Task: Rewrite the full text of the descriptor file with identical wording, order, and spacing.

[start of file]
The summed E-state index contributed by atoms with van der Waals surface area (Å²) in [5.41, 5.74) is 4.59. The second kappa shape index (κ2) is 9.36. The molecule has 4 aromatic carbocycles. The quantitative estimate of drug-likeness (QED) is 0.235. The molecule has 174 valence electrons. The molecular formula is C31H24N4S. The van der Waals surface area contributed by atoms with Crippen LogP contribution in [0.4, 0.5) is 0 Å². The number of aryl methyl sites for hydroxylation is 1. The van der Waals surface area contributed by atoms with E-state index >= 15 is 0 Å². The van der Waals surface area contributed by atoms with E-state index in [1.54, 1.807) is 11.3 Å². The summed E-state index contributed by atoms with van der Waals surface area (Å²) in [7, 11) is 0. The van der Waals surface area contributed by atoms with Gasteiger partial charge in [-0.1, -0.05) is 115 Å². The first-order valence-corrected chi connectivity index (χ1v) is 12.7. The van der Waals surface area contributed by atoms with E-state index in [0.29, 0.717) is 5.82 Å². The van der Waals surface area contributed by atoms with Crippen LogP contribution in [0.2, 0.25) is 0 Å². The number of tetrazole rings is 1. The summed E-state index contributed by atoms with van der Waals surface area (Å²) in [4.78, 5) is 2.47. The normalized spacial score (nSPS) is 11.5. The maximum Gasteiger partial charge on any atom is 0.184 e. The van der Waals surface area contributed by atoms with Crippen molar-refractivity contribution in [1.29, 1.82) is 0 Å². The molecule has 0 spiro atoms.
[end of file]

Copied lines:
The summed E-state index contributed by atoms with van der Waals surface area (Å²) in [5.41, 5.74) is 4.59. The second kappa shape index (κ2) is 9.36. The molecule has 4 aromatic carbocycles. The quantitative estimate of drug-likeness (QED) is 0.235. The molecule has 174 valence electrons. The molecular formula is C31H24N4S. The van der Waals surface area contributed by atoms with Crippen LogP contribution in [0.4, 0.5) is 0 Å². The number of aryl methyl sites for hydroxylation is 1. The van der Waals surface area contributed by atoms with E-state index >= 15 is 0 Å². The van der Waals surface area contributed by atoms with E-state index in [1.54, 1.807) is 11.3 Å². The summed E-state index contributed by atoms with van der Waals surface area (Å²) in [7, 11) is 0. The van der Waals surface area contributed by atoms with Gasteiger partial charge in [-0.1, -0.05) is 115 Å². The first-order valence-corrected chi connectivity index (χ1v) is 12.7. The van der Waals surface area contributed by atoms with E-state index in [0.29, 0.717) is 5.82 Å². The van der Waals surface area contributed by atoms with Crippen LogP contribution in [0.2, 0.25) is 0 Å². The number of tetrazole rings is 1. The summed E-state index contributed by atoms with van der Waals surface area (Å²) in [4.78, 5) is 2.47. The normalized spacial score (nSPS) is 11.5. The maximum Gasteiger partial charge on any atom is 0.184 e. The van der Waals surface area contributed by atoms with Crippen molar-refractivity contribution in [1.29, 1.82) is 0 Å². The molecule has 0 spiro atoms.